In the history of the melas and fairs the world over, the fair held on the occasion of Mahashivratri at Mahadeva is unique. For the millions of devotees thronging the place, there is not a single woman devotee to be found during this festival fair.
The pilgrim town of Dewa is situated just 42 Kms. from Lucknow and 12 Kms. from the district headquarters of Barabanki in the heart of erstwhile 'Awadh'. This is the birth place of Haji Waris Ali Shah who was to influence the lives of many generations of people with his message of universal love for humanity. Haji Waris Ali Shah came of a family of Husaini Syeds, and was born in thefirst quarter of the 19th century. His father Syed Qurban Ali Shah died in his early childhood. Hindus held him in high esteem and regarded him as a perfect Sufi and a follower of Vedanta. Haji Saheb left for his heavenly abode on 7th April, 1905. He was buried at the spot where he died and this place is marked by a splendid monument erected in his memory by some of his devoted followers, both Hindus and Muslims. Every year Urs is held at the scared tomb in the month of 'Safar' (July). Haji Waris Ali Shah organized 'Urs' of his father in the month of Kartik (October-November) where a big fair known by the name 'Dewa Mela ' is held to commemorate the Saints. Pilgrims from all parts of the country and abroad come to pay their homage to the great Sufi Saints, Haji Waris Ali Shah and his father Qurban Ali Shah. A big cattle market is the highlight of the Fair. A good variety of cultural programmes are organized during the Fair including an All India Mushaira, Kavi Sammelan, Music Conference, Manas Sammelan, Seeratun Nabi etc. Sports loving people find great pleasure in events like Hockey, Volleyball, Badminton, Athletics, etc. Hundreds of brightly lit and decorated shops offer a variety of handicrafts, household utility items, toys, delicious snacks and exotic sweetmeats. A brilliant display of Fireworks marks the conclusion of the 10 days Fair.
Village Kintur, about 38 Kms. east of district headquarters Barabanki was named after Kunti, mother of the Pandav. There are a number ancient temples and their remains around this place. Nearby a temple established by Kunti, is a special tree called Parijaat. There are a number of sayings about this tree, which have popular acceptance. One being, Arjun brought this tree from heavens and Kunti used to offer and crown Shivji with its flowers. The other saying being, that Lord Krishna brought this tree for his beloved queen Satyabhama. Historically, though these saying may have some bearing or not, but it is true that this tree is from a very ancient background. The following is said in the Harivansh Puraan about Parijaat. Parijaat is a type of Kalpvraksh, it is said to be found only in the heavens and, whosoever makes a wish under this tree, gets fulfilled. In the Religious and ancient literature, we find a number of references to the Kalpvraksh, but no description whatsoever of its existence can be found anywhere in the world, except for only Kintur (Barabanki ). Whereby this unique Parijaat tree of Kintur holds a special place in the world. In botanical terms, PARIJAAT is known as Adansonia digitata and has been kept in a special category, because it does not produce either its fruit or its seeds, neither can its branch cuttings can be planted to reproduce a second Parijaat tree. This is a unisex male tree, the botanist say, that there is no such tree anywhere else to be found.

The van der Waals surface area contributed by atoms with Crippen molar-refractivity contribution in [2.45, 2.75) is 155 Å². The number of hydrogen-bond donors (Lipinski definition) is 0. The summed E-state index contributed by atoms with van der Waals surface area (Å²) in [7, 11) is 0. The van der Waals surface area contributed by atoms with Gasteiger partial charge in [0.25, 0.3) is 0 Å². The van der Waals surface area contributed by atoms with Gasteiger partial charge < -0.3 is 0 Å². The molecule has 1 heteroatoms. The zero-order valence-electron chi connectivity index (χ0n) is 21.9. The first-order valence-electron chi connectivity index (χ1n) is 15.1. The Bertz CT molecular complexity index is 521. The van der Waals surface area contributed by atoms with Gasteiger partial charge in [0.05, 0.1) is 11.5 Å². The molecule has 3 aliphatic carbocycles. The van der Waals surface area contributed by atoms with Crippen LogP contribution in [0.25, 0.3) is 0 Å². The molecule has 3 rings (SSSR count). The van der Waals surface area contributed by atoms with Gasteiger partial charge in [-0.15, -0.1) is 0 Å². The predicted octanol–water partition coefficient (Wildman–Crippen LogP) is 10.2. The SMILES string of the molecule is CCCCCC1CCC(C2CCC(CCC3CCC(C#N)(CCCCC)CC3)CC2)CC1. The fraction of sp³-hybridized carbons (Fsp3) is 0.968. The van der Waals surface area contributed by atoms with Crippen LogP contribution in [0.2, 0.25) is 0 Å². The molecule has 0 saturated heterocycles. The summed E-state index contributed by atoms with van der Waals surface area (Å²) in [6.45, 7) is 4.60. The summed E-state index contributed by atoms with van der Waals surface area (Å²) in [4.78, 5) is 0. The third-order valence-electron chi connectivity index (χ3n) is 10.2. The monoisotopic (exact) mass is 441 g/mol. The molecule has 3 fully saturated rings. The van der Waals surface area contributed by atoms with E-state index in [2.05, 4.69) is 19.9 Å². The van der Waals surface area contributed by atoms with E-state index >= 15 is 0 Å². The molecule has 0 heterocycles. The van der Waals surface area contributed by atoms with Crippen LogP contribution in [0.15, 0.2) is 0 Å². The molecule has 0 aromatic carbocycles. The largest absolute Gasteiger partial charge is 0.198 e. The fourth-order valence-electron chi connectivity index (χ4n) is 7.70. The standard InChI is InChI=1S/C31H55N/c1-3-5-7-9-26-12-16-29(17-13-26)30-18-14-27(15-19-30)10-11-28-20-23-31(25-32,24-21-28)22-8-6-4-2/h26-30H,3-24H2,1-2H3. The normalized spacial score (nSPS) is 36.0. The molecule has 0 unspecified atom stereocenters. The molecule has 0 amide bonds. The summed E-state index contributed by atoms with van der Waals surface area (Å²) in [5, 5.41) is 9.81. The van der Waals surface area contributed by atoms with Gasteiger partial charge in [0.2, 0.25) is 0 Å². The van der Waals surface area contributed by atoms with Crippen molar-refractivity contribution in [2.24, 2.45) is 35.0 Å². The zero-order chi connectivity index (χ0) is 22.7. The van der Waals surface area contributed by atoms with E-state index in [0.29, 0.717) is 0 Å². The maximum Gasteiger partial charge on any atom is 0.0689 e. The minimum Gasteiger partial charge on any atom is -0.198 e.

Parijaat Flower - The leaves of this tree in the lower portion has five tips like the fingers of a hand, while at the upper reaches it has seven. Its flower is very beautiful and white in colour, on drying out it takes on golden tinge. This flower has five petals. This tree blossoms very occasionally, with very few flower, but when it does, that is after the 'Ganga Dashehra', spreads its fragrance far and wide. The age of this tree is said to be 1000 to 5000 years. The perimeter of the trunk of this tree is around 50 feet and height of around 45 feet. There is another popular saying that, its branches do not break or dryout but shrink and disappear into the original trunk. The nearby people consider it to be their protector and obliging, henceforth they protect its leaves and flowers at all costs. Local people hold it in high esteem, in addition to the large number of tourists who visit to see this unique tree.
It was initially known as Siddhpura, and as time passed by, it became Siddhaur. It is around 50 Kms from district headquarter Barabanki. It is adorned by the famous Siddheshwar Mahadev temple, and here in the months of December and January each year a big Fair is held on the occasion of Shivratri. There is a mausoleum of Sufi Saint Qazi Qutub and people come to pay their respects to this Sufi Saint. A big Fair is held here on the occasion of every Id-ul-fitr and Id-uz-Zuha.
Badosarai around 9 Kms. northeast of Ram Nagar tehsil headquarters, was established around 550 years by a spiritual King. About 6 Kms southeast of this place is the temple of Baba Jagjivan Das the founder of the 'Satnaami' sect at Kotwa, popularly known as Kotwa Dham, with a very beautiful pond nearby. Thousands of pilgrims take a holy dip in this pond during the Fairs held in the months of October and April. There is a mazar of a Sufi Saint Malamat Shah between Badosarai and river Ghaghra, who left for his heavenly abode about 300 years ago. People throng this place to pay their respects to this Sufi Saint.